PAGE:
A wall of debt

Staff ~ The Amherst News
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There was a time when Canadians could feel proud about the accessibility of post-secondary education. Students from all walks of life and financial positions could go on to institutions of higher learning knowing that the hallowed halls were no longer the playground of the rich, the elite and the entitled.

At the time, Canada's student loan system was hailed as a great equalizer and tens of thousands of students piled up huge debts to get the same education that at one time was only available to those who could afford it. A study on the Canadian Federation of Students' website should be an eye-opener that the days of a university or college education again being the domain of the rich may just be around the corner. With students taking on higher debt loads, too many are dropping out of school before they graduate.

Our opinion -

There was a time when Canadians could feel proud about the accessibility of post-secondary education. Students from all walks of life and financial positions could go on to institutions of higher learning knowing that the hallowed halls were no longer the playground of the rich, the elite and the entitled.

At the time, Canada's student loan system was hailed as a great equalizer and tens of thousands of students piled up huge debts to get the same education that at one time was only available to those who could afford it. A study on the Canadian Federation of Students' website should be an eye-opener that the days of a university or college education again being the domain of the rich may just be around the corner. With students taking on higher debt loads, too many are dropping out of school before they graduate.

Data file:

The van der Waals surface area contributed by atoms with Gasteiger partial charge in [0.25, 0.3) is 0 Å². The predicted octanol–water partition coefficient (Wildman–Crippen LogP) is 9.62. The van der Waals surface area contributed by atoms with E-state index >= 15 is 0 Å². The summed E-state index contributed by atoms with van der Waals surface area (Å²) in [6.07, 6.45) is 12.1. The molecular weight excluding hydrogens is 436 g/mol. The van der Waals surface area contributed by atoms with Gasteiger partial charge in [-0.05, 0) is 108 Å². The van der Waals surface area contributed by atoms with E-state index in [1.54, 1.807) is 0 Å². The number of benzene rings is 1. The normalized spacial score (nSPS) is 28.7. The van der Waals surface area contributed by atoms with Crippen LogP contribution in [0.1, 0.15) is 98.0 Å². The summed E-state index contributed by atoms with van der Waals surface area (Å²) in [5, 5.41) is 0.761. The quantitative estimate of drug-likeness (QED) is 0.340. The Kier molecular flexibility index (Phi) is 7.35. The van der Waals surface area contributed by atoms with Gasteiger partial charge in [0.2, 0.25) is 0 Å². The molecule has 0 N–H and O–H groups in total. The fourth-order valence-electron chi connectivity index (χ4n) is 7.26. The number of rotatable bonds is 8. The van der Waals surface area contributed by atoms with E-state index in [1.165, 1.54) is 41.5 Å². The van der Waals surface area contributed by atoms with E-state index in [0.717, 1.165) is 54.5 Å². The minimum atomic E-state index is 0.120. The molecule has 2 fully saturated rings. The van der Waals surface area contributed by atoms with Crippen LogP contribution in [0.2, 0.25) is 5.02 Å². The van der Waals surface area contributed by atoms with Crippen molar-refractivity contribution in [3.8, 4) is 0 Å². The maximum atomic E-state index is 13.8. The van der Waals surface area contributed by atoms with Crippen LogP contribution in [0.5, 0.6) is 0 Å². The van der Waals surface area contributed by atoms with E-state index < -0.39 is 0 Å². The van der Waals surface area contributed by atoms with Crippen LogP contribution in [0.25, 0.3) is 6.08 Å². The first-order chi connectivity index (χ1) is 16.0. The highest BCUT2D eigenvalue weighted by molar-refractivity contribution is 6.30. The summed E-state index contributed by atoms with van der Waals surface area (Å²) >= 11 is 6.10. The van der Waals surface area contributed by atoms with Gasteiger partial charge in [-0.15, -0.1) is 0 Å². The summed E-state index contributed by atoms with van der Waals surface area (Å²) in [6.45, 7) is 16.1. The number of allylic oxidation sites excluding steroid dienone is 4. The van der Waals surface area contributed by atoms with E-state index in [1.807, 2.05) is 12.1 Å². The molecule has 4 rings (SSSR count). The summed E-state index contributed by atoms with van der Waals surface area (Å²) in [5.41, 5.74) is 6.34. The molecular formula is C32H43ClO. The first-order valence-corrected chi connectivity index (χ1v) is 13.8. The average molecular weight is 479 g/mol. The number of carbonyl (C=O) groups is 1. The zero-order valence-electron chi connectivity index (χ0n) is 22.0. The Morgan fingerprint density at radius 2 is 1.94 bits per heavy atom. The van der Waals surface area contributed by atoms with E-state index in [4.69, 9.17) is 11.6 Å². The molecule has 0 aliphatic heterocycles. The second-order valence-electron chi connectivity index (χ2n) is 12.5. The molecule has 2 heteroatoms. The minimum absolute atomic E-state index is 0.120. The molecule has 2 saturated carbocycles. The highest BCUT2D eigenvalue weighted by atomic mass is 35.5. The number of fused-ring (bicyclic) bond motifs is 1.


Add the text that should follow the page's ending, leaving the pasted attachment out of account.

At one time, many students left university with a debt of a few thousand dollars and paid it off over a few years with relative ease. Some struggled, but there were programs available to help these people become established in their careers. Today debts are tens of thousands of dollars and there's little help when things go wrong.

Unfortunately, as governments got serious about fighting deficits they began to cut back on post-secondary funding and reduced the level of student assistance to the point that the alternatives for students were to forget school or take on huge debts.

Several years ago it was suggested governments at the provincial and federal levels could forgive outstanding student debt as an investment in our future. While this may not seem fair to those struggling out from under a mountain of debt, it is up to government to find middle ground that helps those who need it most while encouraging young people to consider post-secondary education - without having to worry constantly about how they are going to pay for it later.

Most students take on debt responsibly and have every intention of paying it back. It's these people government needs to reach out to with some sort of incentive plan that rewards their productivity in the workforce with some form of debt relief.

Organizations: Canadian Federation of Students

Geographic location: Canada

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